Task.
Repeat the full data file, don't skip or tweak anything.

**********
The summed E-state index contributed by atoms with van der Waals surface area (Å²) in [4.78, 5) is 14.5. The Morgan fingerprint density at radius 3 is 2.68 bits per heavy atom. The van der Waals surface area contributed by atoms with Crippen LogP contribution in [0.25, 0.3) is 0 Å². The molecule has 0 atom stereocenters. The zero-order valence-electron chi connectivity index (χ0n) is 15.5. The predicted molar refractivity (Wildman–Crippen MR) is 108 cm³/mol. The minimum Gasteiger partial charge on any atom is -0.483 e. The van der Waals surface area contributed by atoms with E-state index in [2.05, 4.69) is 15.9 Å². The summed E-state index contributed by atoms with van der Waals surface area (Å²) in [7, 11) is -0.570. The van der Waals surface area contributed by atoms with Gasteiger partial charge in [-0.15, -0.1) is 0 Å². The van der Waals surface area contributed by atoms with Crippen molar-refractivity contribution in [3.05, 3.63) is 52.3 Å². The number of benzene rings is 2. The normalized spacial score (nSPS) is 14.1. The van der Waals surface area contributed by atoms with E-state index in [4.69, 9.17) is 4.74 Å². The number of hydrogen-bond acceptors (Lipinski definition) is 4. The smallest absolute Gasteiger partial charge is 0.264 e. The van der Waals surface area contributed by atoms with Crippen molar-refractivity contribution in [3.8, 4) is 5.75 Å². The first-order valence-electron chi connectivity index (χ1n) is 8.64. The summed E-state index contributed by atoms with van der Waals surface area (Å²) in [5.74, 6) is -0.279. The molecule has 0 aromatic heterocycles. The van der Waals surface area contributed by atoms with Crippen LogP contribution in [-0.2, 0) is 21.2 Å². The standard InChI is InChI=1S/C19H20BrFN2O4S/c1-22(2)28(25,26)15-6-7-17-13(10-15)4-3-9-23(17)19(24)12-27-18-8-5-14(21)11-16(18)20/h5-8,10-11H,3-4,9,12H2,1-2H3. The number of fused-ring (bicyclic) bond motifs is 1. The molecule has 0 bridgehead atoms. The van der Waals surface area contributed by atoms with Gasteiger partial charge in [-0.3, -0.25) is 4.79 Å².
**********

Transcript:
The summed E-state index contributed by atoms with van der Waals surface area (Å²) in [4.78, 5) is 14.5. The Morgan fingerprint density at radius 3 is 2.68 bits per heavy atom. The van der Waals surface area contributed by atoms with Crippen LogP contribution in [0.25, 0.3) is 0 Å². The molecule has 0 atom stereocenters. The zero-order valence-electron chi connectivity index (χ0n) is 15.5. The predicted molar refractivity (Wildman–Crippen MR) is 108 cm³/mol. The minimum Gasteiger partial charge on any atom is -0.483 e. The van der Waals surface area contributed by atoms with E-state index in [2.05, 4.69) is 15.9 Å². The summed E-state index contributed by atoms with van der Waals surface area (Å²) in [7, 11) is -0.570. The van der Waals surface area contributed by atoms with Gasteiger partial charge in [-0.15, -0.1) is 0 Å². The van der Waals surface area contributed by atoms with Crippen molar-refractivity contribution in [3.05, 3.63) is 52.3 Å². The number of benzene rings is 2. The normalized spacial score (nSPS) is 14.1. The van der Waals surface area contributed by atoms with E-state index in [4.69, 9.17) is 4.74 Å². The number of hydrogen-bond acceptors (Lipinski definition) is 4. The smallest absolute Gasteiger partial charge is 0.264 e. The van der Waals surface area contributed by atoms with Crippen molar-refractivity contribution in [3.8, 4) is 5.75 Å². The first-order valence-electron chi connectivity index (χ1n) is 8.64. The summed E-state index contributed by atoms with van der Waals surface area (Å²) in [5.74, 6) is -0.279. The molecule has 0 aromatic heterocycles. The van der Waals surface area contributed by atoms with Crippen LogP contribution in [-0.2, 0) is 21.2 Å². The standard InChI is InChI=1S/C19H20BrFN2O4S/c1-22(2)28(25,26)15-6-7-17-13(10-15)4-3-9-23(17)19(24)12-27-18-8-5-14(21)11-16(18)20/h5-8,10-11H,3-4,9,12H2,1-2H3. The number of fused-ring (bicyclic) bond motifs is 1. The molecule has 0 bridgehead atoms. The van der Waals surface area contributed by atoms with Gasteiger partial charge in [-0.3, -0.25) is 4.79 Å².